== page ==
Guide Computational neuroscience: realistic modeling for experimentalists

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  1. Help Desk/Feedback
  2. www.neuron.yale.edu
  3. Erik De Schutter
  4. Computational neuroscience : realistic modeling for experimentalists - Semantic Scholar

The book describes realistic modeling methods at levels of complexity ranging from molecular interactions to large neural networks. It is intended for experimental neuroscientists and graduate students who have little formal training in mathematical methods, but it will also be useful for scientists with theoretical backgrounds who want to start using data-driven modeling methods. The mathematics needed are kept to an introductory level; the first chapter explains the mathematical methods the reader needs to master to understand the rest of the book.

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The chapters are written by scientists who have successfully integrated data-driven modeling with experimental work, so all of the material is accessible to experimentalists. The chapters offer comprehensive coverage with little overlap and extensive cross-references, moving from basic building blocks to more complex applications. Huguenard, William R.

Neuroscientists with a computational background will benefit most from this book, and will find it a comprehensive source of information on how to build and critically assess neuron models at many levels of description. Terrence J. Wolf Singer , Terrence J. Sejnowski , and Pasko Rakic. Paul Miller. Michael A.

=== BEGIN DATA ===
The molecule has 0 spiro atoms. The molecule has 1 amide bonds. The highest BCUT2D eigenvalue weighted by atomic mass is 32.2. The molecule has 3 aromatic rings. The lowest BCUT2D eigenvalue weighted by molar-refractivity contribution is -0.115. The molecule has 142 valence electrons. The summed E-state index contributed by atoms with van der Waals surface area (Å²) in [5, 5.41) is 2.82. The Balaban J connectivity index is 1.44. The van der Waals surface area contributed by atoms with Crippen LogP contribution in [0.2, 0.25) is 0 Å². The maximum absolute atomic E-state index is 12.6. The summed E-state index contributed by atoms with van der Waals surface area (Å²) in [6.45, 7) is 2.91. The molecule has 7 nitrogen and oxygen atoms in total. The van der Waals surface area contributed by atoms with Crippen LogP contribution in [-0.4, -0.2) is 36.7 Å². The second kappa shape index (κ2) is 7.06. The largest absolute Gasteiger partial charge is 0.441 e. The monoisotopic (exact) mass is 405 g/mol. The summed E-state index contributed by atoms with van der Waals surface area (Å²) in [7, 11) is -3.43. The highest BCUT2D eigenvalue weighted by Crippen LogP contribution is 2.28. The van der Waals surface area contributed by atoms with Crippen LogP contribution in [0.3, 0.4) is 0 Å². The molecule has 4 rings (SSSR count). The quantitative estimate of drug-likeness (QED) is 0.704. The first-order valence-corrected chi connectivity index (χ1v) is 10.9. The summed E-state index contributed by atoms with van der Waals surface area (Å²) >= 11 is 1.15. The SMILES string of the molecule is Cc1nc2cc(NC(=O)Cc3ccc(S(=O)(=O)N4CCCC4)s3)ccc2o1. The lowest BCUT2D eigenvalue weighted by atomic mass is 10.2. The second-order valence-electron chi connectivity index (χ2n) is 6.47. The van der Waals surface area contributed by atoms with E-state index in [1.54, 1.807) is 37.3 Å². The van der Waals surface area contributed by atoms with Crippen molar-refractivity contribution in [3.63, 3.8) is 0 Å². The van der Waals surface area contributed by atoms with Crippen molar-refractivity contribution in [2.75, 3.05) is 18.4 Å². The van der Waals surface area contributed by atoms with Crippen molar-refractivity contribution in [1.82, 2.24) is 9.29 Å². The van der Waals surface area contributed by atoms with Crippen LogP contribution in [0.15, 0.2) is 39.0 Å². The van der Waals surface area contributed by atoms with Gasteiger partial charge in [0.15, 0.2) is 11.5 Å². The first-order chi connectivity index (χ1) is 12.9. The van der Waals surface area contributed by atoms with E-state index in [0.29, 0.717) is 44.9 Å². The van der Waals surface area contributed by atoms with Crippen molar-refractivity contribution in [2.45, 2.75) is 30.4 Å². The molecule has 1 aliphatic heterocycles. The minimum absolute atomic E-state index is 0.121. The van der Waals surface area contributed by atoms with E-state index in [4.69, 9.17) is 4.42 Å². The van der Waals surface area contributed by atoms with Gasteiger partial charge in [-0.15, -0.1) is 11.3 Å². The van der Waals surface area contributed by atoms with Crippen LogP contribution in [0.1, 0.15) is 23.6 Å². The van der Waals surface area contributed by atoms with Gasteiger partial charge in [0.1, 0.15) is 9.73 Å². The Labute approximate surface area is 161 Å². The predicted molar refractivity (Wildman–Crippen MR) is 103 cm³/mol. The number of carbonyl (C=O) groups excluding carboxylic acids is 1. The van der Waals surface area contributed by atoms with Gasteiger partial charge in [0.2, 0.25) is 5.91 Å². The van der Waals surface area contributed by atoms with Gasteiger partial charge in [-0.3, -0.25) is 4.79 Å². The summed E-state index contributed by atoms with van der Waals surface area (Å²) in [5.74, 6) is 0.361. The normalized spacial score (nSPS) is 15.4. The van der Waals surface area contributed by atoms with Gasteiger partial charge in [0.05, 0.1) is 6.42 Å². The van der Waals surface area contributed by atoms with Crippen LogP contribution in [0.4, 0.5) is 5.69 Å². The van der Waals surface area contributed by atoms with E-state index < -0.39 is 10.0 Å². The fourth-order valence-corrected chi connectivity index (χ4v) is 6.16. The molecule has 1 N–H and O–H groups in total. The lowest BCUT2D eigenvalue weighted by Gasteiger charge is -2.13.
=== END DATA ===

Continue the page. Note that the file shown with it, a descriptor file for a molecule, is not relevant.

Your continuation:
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  • Computational Modeling Methods for Neuroscientists.
  • Computational Modeling Methods for Neuroscientists.

Arbib and James J. Computational models have become an important tool in the study of the nervous system and are commonly used in the simulation of specific aspects of physiology and pathology at various levels in addition to teaching neuroscience; however, their correspondence to complex biological reality of nervous system remains under question. The large number of variables and factors affecting the structure and function of the nervous system makes it almost impossible for them to be considered in a single model.

Therefore, computational models, mostly consider few specific biological variables leading to their limited applicability. This paper provides some of the fundamental characteristics of the nervous system, including different cell types and their ratio, neurotransmitters and their receptors, synaptic plasticity and gene expressions to illustrate the gap between modeling studies and biological reality.